On 16 August George was trimming branches from a tree when he was accidentally struck in the right eye. Five days later he was admitted to the 3rd Scottish General Hospital in Glasgow where he was a patient until 2 October. From there he was transferred to West Cliff Canadian Eye and Ear Hospital in Folkstone, England where he was diagnosed with a prolapsed iris and treated for three weeks. Following his discharge he was posted to No. 125 Company in CFC District No. 53, which was headquartered southwest of the city of London. He served there for eight months, until June 1918, when he was transferred back to the base depot. In October 1918 he was assigned to No. 128 Company in District No. 55, based in Stirling, Scotland. George’s company was employed at Kincardine, about 50 km northeast of Glasgow, and he served there until August 1919.
During his time in the UK George would have visited his family in Glasgow and Ayrshire. In the summer of 1919 he married a young widow from Maybole, Helen Fitch White (née Colquhoun). Helen was born in Maybole in October 1892, one of five children of Thomas and Mary Colquhoun. She had married her first husband William White in 1912 and their son William Jr. was born in 1915. George and Helen were married in Glasgow on 4 June 1919. His half-brother Samuel McDougall Meek was at the wedding and served as a witness.
In 1919 forestry operations in the UK were winding down but married men with wives in the UK were among the last to be returned to Canada. George, Helen and little William embarked from Liverpool on 2 September on the SS Minnedosa, landing at Quebec a week later. George was officially discharged in Quebec on 14 September with his intended address listed as Keewatin. In 1923 his half-brother Thomas McDougall Meek immigrated to Canada with his wife and they also settled in Keewatin. During the war Thomas had served with the Royal Engineers.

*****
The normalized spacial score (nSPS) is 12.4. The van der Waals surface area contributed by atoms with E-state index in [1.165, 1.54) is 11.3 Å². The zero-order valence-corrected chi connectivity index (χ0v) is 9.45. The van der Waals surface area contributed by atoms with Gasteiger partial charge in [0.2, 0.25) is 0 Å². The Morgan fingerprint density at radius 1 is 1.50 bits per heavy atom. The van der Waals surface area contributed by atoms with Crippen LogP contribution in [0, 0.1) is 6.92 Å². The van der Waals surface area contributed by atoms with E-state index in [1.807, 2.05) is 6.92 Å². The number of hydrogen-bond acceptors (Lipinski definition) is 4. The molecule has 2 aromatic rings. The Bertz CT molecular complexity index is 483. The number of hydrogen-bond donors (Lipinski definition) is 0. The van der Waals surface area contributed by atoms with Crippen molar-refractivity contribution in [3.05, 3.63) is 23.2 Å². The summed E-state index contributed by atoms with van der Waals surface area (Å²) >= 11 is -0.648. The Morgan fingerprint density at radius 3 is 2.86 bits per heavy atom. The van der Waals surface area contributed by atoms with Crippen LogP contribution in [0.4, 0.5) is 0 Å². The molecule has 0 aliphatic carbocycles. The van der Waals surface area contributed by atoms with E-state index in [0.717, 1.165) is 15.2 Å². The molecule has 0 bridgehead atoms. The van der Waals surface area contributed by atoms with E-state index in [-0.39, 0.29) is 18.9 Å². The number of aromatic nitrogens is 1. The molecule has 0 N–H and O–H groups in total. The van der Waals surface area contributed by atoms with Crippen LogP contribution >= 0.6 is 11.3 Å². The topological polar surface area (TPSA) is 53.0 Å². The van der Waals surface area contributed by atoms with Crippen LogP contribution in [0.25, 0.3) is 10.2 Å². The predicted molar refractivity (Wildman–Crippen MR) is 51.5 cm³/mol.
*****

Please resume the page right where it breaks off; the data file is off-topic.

George and Helen raised four children, her son William and three daughters. Sadly they also lost three infant sons, George Jr. in 1920 and twins Thomas and Samuel in 1926. George had a long career in the packing department of the Lake of the Woods Milling Company in Keewatin. He was a member of St. Louis Roman Catholic Church. He passed away in St. Joseph’s Hospital in Kenora on 26 January 1946, at age 59. His funeral was held two days later and he’s buried in the Catholic Block of Lake of the Woods Cemetery.
George is commemorated on the Lake of the Woods Milling Company plaque, a Roll of Honour for mill staff and citizens of Keewatin who served in the Great War. He is also remembered on the Municipality of Keewatin ‘For King and Country’ 1914-1918 Honour Roll.
By Becky Johnson